Candidates will be required to take part in approved fieldwork as an integral part of their course. The fieldwork requirements will normally have been discharged before the long vacation of the second year of the course
All students must complete a minimum of five weeks of approved fieldwork. Currently, this may be done in one of two ways. Following Mode 1, students take part at the end of the first year in an archaeological training project organized by the Standing Committee. They then spend at least three further weeks on a project that they have selected for themselves with the approval of their College Tutor and the Standing Committee.
Alternatively, students can follow Mode 2, in which case all five weeks or more of their fieldwork will take place on one or more projects selected by themselves with the approval of their College Tutor and the Standing Committee. It is hoped that fieldwork will be carried out during the first long vacation though it would be possible for a student to choose to fulfill the obligation during the Easter Vacation of the second year. Students are reminded that work on their optional subjects and thesis will take up a substantial proportion of the long vacation of their second year.
For more information, see the fieldwork section of the Guide to Good Practice.
- The CBA (Council for British Archaeology) produces listings in the CBA Briefing, either paper or online.
- Archaeology Abroad is a publication that can be found in the Sackler Library and the Institute of Archaeology Reading Room
- The Archaeological Fieldwork Opportunities Bulletin (produced by the Archaeological Institute of America) is available for reference in the Institute of Archaeology's Reading Room
- Current Archaeology
Oxbow Prize for Fieldwork
The Oxbow Prize for Fieldwork, sponsored by Oxbow Books, is awarded to the best fieldwork report.
Each form below is in PDF/DOC format. Click on the link to a form, download and print out, then fill in the form remembering to add required signatures before sending to the Administrator.
This is a confirmation that your fieldwork commitment has been satisfactorily discharged. The Director of your fieldwork will need to fill out the first half of the form and your college tutor should sign the last section before forwarding a copy together with the report to: The Administrator, School of Archaeology, 36 Beaumont Street, by Friday of the eighth week of the Michaelmas Term of the second year. A second copy of your report should be filed in college. All reports received by this deadline will be considered for the Oxbow Prize for Fieldwork.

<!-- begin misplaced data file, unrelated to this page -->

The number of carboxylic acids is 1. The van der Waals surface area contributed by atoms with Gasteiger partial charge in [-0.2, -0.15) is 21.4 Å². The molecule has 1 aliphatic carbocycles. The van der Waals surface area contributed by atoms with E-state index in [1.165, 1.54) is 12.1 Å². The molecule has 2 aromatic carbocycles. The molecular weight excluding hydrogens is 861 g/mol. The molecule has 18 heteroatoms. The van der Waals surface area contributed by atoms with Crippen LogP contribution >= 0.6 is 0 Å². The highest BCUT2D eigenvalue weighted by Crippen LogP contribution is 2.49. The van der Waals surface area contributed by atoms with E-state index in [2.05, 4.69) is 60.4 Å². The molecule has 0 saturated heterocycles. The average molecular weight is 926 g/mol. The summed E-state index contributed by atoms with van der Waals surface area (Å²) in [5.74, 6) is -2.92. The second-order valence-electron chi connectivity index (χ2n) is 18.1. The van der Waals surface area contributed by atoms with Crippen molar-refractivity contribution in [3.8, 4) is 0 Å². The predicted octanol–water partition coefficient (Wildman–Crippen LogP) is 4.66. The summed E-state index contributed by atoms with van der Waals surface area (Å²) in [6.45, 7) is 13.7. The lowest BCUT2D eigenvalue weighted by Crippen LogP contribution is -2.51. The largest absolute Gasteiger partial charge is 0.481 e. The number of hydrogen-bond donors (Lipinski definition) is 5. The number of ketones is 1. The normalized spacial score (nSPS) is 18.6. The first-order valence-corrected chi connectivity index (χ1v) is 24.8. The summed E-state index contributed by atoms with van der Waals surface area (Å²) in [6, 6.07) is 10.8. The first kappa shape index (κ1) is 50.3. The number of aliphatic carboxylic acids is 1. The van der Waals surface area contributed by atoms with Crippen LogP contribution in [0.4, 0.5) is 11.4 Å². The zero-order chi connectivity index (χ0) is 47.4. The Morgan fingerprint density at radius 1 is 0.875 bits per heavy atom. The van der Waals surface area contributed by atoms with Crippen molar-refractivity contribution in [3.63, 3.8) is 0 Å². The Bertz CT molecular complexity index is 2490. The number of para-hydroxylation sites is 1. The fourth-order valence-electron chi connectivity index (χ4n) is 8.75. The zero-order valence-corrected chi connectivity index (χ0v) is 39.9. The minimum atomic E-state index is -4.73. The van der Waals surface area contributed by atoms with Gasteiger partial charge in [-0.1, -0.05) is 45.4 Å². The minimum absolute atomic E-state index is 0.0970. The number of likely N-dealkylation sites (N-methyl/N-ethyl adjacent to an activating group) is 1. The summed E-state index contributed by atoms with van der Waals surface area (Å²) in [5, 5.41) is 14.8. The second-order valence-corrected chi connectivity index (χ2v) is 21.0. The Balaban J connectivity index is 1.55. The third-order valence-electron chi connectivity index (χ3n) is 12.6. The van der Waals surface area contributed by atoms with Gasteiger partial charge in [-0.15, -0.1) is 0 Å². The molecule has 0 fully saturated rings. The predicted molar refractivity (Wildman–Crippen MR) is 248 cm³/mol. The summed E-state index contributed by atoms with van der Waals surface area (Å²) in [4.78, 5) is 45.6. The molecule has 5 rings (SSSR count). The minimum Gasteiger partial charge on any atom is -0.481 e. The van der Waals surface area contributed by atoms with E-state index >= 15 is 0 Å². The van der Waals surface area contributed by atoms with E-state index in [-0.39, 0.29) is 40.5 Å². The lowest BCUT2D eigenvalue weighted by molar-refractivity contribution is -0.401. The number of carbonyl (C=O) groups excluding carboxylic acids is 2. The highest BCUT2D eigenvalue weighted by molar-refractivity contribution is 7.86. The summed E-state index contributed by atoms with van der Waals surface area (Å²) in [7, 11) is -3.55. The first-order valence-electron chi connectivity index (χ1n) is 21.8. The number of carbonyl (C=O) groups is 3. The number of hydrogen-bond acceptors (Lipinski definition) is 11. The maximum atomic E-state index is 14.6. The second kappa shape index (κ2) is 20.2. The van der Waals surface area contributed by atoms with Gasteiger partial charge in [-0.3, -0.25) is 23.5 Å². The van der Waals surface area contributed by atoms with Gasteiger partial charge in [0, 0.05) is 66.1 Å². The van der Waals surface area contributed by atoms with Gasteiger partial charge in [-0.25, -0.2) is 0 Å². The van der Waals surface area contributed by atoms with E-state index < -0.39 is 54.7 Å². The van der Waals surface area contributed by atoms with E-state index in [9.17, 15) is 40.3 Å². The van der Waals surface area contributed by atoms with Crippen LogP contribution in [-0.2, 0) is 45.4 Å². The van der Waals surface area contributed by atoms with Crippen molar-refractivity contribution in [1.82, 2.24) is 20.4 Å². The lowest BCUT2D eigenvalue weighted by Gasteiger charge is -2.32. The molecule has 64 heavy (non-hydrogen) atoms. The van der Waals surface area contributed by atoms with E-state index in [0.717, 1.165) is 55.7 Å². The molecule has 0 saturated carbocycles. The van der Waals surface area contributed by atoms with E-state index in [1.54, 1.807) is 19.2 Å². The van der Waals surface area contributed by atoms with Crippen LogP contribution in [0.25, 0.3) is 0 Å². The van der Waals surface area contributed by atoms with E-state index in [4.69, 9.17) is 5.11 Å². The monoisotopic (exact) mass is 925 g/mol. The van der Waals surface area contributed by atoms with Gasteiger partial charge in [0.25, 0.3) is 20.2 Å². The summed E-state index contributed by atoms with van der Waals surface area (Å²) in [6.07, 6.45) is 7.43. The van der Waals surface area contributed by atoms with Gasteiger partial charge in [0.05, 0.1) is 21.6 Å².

A grant is available for fieldwork costs and students may claim expenses up to £300 by completing this form. Additional funding may be available from Colleges.
Attendance at the Dorchester training excavation is compulsory for all first years.
In accordance with University regulations, the School of Archaeology has a Fieldwork Health and Safety Policy. This policy requires students who undertake fieldwork as an essential part of their course to complete a Safety in Fieldwork form before any work is started.
Please Note - you need to allow a minimum of six weeks prior to your date of travel, for the necessary paperwork to be completed.
You must also apply for University travel insurance and you will need to complete a travel insurance application avaialble here.
PLEASE NOTE - Please DO NOT hand the insurance form in to the Departmental Administrator (as instructed on the standard University form), but instead submit it to Ian Cartwright (Institute of Archaeology). Your insurance form should be submitted at the same time as the safety in fieldwork form, which contains the risk assessment. Please also note that we undertstand that you may not be able to fill in your flight details at this stage. That is ok. Please let us have that information when you have it and we can add it to your form.
Risk assessments must be made for all fieldwork and overseas travel. The nature and complexity of the assessment should reflect the risks involved with the work. In many cases the work itself is not hazardous but it takes place in hazardous surroundings. In these cases the risk assessment should concentrate on the travel-associated risks. For instance, no written risk assessment would be needed for low risk activities such as attending conferences or visiting colleagues in Northern America or the European Union, but similar activities in more dangerous locations would require one. Where a risk assessment is not required, you will only need to submit an application for insurance form with a full itinerary for your trip. The object of any risk assessment procedure is to identify all the hazards associated with the work and then to assess the risk that these hazards present under particular circumstances. Following the exercise it should be possible to identify areas of work that present particular problems and act to reduce the risk to an acceptable level